Alphabet’s Google has found itself in a new scuffle over discriminatory practices in India’s digital ecosystem.
The country’s antitrust agency, the Competition Commission of India (CCI), yesterday (Oct. 25) imposed a fine of 936 crore rupees ($113.5 million) on the US-based search giant. Google was also ordered to allow Play Store developers to use alternative payment options for in-app purchases.
As a result, India’s own payment companies—Google Pay rivals such as Paytm, PhonePe, and Pinelabs—now have the opportunity to venture onto Play Store turf and grab a significant share of a huge market. In 2021, in-app purchases in India generated around $600 million in revenue—nearly all of it on Android, Google’s smartphone OS that is dominant in the country.
In recent years, India’s online payments have skyrocketed, thanks to its flagship payments system—Unified Payments Interface (UPI)—which combines seamless funds transfer, merchant payments, and several banking features into a single mobile application. “Google shall not discriminate against other apps facilitating payment through UPI in India vis-à-vis its own UPI app, in any manner,” the CCI order said.
This is second such penalty imposed by CCI on Google this month, in a country that is Google’s largest market by users. Android makes up 97% of the domestic smartphone market, according to a report by Strategy Analytics. Google Pay stands second in terms of usage by transaction volume for UPI payments in India, behind PhonePe.
Why is India penalizing Alphabet?
The two penalties levied this month on Google are the result of a long-drawn-out investigation by the CCI. The investigation, which began in late 2020, examined whether Google is abusing its dominant position to promote its payments service in India.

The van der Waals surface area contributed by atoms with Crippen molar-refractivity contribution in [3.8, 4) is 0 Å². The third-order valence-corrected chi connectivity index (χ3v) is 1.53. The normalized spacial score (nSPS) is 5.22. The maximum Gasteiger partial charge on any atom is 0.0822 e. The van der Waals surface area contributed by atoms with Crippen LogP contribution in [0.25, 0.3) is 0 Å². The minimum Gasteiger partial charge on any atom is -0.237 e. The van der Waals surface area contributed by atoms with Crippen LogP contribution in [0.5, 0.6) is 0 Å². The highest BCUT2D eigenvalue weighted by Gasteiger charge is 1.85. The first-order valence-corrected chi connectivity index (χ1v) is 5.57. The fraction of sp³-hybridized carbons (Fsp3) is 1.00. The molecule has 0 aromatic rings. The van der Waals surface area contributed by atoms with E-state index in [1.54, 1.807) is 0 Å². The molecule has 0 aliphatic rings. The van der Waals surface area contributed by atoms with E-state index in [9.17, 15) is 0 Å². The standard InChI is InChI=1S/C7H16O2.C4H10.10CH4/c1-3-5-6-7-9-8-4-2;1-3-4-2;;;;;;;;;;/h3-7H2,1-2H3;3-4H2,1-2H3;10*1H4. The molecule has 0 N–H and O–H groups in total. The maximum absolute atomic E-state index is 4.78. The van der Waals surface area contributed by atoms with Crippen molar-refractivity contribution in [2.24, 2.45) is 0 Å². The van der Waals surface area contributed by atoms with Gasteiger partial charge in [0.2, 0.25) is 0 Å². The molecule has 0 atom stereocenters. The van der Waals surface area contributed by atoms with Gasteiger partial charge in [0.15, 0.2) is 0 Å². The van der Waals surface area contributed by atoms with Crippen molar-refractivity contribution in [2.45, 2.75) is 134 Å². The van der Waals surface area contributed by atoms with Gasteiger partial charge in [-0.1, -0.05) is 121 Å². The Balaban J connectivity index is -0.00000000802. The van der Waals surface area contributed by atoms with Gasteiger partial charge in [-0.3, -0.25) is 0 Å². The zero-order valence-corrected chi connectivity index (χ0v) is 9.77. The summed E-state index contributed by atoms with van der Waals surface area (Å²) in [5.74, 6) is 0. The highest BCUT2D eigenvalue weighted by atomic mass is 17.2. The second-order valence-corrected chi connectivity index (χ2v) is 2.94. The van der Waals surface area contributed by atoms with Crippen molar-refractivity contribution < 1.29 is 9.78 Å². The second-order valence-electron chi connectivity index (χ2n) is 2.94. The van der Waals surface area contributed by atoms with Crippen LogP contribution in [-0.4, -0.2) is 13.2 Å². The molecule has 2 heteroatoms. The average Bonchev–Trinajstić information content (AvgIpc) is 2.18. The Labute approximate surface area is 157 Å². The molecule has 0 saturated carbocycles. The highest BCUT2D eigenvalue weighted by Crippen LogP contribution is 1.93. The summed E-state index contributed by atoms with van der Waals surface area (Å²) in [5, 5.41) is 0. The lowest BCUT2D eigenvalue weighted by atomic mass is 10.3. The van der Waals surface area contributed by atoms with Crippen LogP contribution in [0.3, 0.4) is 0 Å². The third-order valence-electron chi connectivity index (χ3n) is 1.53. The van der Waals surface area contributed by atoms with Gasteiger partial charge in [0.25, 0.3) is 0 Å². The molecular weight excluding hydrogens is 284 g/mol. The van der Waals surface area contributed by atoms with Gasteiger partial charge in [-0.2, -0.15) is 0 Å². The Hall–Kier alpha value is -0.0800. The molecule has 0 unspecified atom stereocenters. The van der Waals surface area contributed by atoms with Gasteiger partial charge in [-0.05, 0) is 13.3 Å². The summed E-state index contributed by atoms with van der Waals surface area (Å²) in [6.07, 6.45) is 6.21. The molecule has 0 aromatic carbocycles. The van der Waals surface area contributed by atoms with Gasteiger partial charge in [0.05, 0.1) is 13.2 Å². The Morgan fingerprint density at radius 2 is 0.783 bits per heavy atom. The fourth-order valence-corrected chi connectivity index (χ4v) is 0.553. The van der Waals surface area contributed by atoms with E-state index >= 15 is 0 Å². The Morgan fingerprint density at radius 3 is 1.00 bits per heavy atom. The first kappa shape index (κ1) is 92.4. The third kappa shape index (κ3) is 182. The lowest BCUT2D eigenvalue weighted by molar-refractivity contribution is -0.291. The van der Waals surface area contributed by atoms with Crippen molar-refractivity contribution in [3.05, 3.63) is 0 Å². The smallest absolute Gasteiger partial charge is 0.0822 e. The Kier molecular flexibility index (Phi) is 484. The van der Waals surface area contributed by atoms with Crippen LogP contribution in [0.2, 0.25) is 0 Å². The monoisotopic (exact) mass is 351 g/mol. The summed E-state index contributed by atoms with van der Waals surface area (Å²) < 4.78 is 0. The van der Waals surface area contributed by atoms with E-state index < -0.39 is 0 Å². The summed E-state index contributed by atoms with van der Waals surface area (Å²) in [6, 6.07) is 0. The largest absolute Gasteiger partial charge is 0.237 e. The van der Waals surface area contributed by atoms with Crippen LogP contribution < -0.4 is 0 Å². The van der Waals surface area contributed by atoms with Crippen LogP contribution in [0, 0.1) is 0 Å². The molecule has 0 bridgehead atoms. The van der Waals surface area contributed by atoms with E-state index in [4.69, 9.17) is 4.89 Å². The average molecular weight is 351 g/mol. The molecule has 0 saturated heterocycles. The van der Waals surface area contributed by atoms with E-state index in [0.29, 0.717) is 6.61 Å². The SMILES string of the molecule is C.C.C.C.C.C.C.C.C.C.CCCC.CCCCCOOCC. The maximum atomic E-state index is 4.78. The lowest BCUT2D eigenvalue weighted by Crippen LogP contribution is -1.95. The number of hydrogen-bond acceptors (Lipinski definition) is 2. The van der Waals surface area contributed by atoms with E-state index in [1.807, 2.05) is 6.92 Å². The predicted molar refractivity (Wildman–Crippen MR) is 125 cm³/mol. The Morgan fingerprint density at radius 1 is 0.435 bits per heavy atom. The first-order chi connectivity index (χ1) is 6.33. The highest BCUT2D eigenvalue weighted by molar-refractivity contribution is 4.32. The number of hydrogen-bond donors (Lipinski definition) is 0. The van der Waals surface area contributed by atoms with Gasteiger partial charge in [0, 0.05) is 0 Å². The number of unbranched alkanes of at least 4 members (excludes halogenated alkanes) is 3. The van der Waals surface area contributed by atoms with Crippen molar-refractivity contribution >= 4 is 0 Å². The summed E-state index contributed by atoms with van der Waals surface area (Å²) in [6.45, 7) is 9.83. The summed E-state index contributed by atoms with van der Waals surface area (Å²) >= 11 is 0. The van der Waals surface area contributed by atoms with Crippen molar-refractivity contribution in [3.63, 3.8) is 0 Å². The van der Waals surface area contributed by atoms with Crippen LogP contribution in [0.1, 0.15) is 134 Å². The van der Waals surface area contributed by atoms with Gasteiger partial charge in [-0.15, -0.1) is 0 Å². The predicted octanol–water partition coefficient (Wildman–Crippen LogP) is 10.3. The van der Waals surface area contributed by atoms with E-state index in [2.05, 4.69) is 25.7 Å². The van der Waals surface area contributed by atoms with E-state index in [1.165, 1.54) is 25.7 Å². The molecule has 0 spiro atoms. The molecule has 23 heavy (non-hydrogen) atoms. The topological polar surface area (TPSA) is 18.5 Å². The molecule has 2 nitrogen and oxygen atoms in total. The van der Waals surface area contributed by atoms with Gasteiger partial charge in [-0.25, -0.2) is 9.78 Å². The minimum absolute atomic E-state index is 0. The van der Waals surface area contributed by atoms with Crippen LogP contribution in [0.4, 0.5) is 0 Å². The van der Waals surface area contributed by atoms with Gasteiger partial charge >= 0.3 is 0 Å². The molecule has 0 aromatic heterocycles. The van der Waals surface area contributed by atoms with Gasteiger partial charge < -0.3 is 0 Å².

On Oct. 20, the company was fined Rs 1,337.76 crore for its control over the Android ecosystem. The CCI held that Android developers find it difficult to place their versions of native Android apps on smartphones. Nearly every major smartphone company, such as Samsung or Xiaomi, uses Android, so prominent apps for navigation or browsing come pre-installed on Android devices. There is no option to un-install these apps, which, according to the CCI, undermines fair competition and stifle innovation.
In its most recent order, the CCI argued that Google’s payment policy is similarly unfair. Mandating developers to use Google’s own billing system for paid apps and in-app purchases through the Play Store “constitutes an imposition of unfair condition” and thus violates the law, a CCI statement said.
The CCI’s decision echoes that of the South Korean government, earlier this year, to compel app stores to accept the services of third-party payment providers.
In response, a Google spokesperson said that Indian developers have benefited from the technology, security, consumer protections, and unrivaled choice and flexibility that Android and the Play Store provide.
“By keeping costs low, our model has powered India’s digital transformation and expanded access for hundreds of millions of Indians,” the spokesperson said in a statement.